Titles you'd like to see in print
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I suppose this is an obvious thread idea and we've mentioned some titles already. I know there are many fans of The Brontes Went to Woolworths including myself.
I also think the odd and splendid children's book Manxmouse might be a worthy suggestion. I ordered my copy used from Australia.
Other favorite out of print books?
Alackaday. The formidable New York Review of Books has rejected the subjunctive. I don't think they would split an infinitive.
Thank you rebeccanyc. I remembered later that I had not included a link the the NYRB site.
And I would love to see someone reprint all of Caryl Brahms and S.J. Simon's books. Their books are hilarious and comical. Their "backstairs histories" are wonderfully funny particularly if you're acquainted with any of the historical figures involved. No Bed for Bacon is my favorite. Shakespeare buffs will love this. And I don't care what Tom Stoppard said, he partially plagiarized this book in the screenplay for Shakespeare in Love. Other good titles include Don't Mr. Disraeli and No Nightingales. These two writers also collaborated on mysteries, but that's a topic for another group and thread.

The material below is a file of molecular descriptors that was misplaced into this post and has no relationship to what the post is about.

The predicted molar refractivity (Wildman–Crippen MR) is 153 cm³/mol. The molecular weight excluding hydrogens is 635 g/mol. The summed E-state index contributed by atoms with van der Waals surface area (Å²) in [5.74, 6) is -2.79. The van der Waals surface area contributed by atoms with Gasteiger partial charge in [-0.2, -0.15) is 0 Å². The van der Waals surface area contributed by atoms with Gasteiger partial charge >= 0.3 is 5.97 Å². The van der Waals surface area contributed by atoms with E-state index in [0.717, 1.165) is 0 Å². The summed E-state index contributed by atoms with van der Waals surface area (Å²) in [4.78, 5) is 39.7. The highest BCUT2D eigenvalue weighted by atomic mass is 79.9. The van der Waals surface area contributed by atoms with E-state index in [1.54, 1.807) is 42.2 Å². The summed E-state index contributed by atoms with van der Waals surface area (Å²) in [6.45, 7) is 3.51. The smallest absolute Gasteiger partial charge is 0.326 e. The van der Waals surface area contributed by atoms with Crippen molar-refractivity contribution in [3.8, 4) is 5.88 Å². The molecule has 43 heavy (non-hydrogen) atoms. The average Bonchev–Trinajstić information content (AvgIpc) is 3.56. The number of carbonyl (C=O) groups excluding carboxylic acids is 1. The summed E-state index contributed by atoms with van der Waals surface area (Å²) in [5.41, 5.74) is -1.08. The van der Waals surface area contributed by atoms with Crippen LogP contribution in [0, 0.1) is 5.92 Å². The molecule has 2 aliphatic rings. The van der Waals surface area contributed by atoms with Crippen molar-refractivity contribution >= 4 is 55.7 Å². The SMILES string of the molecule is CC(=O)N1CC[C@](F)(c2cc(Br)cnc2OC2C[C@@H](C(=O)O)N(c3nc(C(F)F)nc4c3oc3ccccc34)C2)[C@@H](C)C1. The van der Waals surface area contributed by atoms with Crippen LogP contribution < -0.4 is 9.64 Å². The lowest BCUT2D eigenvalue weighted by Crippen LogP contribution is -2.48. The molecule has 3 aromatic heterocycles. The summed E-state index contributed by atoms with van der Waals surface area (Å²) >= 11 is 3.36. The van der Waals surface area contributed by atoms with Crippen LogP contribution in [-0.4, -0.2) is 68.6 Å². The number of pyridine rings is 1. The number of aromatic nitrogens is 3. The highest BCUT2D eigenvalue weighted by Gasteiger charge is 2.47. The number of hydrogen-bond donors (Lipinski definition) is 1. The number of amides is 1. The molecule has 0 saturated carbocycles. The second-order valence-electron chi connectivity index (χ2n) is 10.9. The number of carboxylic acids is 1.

Generally I'd love to see NYRB dip into the well of older (pre-Tolkien) fantasy/supernatural fiction. There's a lot of great stuff of genuine literary worth that has been out of print in the U.S. for a long time, and I don't refer to the sword-and-sorcery schlock from the pre-war pulps--think The Worm Ouroboros by E.R. Eddison, or the novels of George Macdonald and William Morris. Too often that great corner of literature falls into the exclusive custody of specialty or small presses, and deserves a new generation of readers.
I just suggested House of Liars by Elsa Morante. It is a splendid book, and not easy to find.
Hi. I'm new to this group and reading through old message threads. I thought I would mention, if you don't already know, that The Brontes Went to Woolworths is finally being brought back into print this summer by Bloomsbury Publishing.